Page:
Williams Companies announced today that it has entered into gas gathering agreements with Chesapeake Energy – the second-largest producer of natural gas and the 11th largest producer of oil and natural gas liquids in the U.S. The agreement sees an expansion of gas gathering services in growing dry gas production areas of the Utica Shale in eastern Ohio and a consolidation of contracts in the Haynesville Shale in northwestern Louisiana.
According to a statement issued by Williams the aim of the agreement is to optimize production opportunities, streamline fee structures and restructure commitments to incentivize long-term development of the two fields. The agreements with Chesapeake were entered into by subsidiaries of Williams Partners L.P. (NYSE:WPZ), of which Williams own 60 percent, including the general partner interest.
In the Utica, Williams and Chesapeake executed a long-term, fee-based contract which extends the length of the Chesapeake acreage dedication to 2035, increases the area of dedication by 50,000 acres from 140,000 acres to 190,000 net acres in a strategic area adjacent to Williams’ existing assets and converts the cost-of-service mechanism to a fixed-fee structure with minimum volume commitments (MVCs).
This change to a fixed-fee contract enhances Williams’ ability to gather third-party volumes and build scale in Utica’s dry gas areas. Williams expects this will provide the opportunity to invest more than $600 million over five years to install more than 200 miles of pipeline and related facilities as this prolific area of the basin grows with up to 800 million cubic feet per day of capacity to serve the development.
The companies also executed a new Haynesville contract that consolidates the Springridge and Mansfield contracts into a single agreement with a fixed-fee structure and a contract term to 2035. The consolidated contract is supported by MVCs and a drilling commitment to turn 140 equivalent wells online before the end of 2017. This commitment is projected to result in significant production growth in the Haynesville Shale asset over the next two years. The combined contract also better aligns producer-midstream interests, simplifies contract administration, optimizes development of the resource across both Springridge and Mansfield areas and extends the Springridge dedication 15 years to 2035.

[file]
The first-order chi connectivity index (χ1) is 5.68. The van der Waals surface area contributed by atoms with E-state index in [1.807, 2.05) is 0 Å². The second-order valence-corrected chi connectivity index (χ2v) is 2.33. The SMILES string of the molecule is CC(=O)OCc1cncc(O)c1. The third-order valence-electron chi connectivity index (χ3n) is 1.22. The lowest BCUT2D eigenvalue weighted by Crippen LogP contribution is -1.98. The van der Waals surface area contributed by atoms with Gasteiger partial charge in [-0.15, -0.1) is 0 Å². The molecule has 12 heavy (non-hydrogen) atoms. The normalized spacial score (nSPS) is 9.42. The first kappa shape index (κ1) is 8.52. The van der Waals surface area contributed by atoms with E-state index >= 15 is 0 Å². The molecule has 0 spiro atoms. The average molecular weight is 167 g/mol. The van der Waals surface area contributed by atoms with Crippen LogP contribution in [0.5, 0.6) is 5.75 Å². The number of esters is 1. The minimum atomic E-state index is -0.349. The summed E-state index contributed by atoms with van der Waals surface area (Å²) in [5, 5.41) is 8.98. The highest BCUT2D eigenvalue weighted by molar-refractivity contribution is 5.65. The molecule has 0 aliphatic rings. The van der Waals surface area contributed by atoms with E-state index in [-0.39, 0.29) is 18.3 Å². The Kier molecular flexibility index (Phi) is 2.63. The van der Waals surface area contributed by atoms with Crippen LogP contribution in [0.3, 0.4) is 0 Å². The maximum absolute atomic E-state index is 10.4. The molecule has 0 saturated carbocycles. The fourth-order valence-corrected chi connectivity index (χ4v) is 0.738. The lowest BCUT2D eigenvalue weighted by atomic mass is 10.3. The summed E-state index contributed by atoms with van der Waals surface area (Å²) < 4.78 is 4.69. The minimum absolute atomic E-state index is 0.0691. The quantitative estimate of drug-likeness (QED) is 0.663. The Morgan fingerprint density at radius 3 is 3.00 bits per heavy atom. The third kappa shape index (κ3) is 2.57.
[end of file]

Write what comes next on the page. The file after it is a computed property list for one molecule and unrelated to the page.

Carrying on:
“These new fee structures are designed to promote production in the best locations across a wider footprint in these great basins, which improves the economics on both the drilling and midstream side. We’ve also increased certainty around fees and volumes to support our strategy of creating long-term, durable value for shareholders,” said Alan Armstrong, chief executive officer of Williams.
Doug Lawler, Chesapeake’s Chief Executive Officer, commented, these agreements will result in lower gathering rates and lower differentials, making these assets even more competitive within our portfolio. In this capital constrained environment, we will benefit from these higher-return assets and expect to allocate incremental capital to these areas, while enabling Williams to more fully utilize its gathering systems. The commercial solution these new contracts provide will only enhance what we have already achieved with our operating performance.
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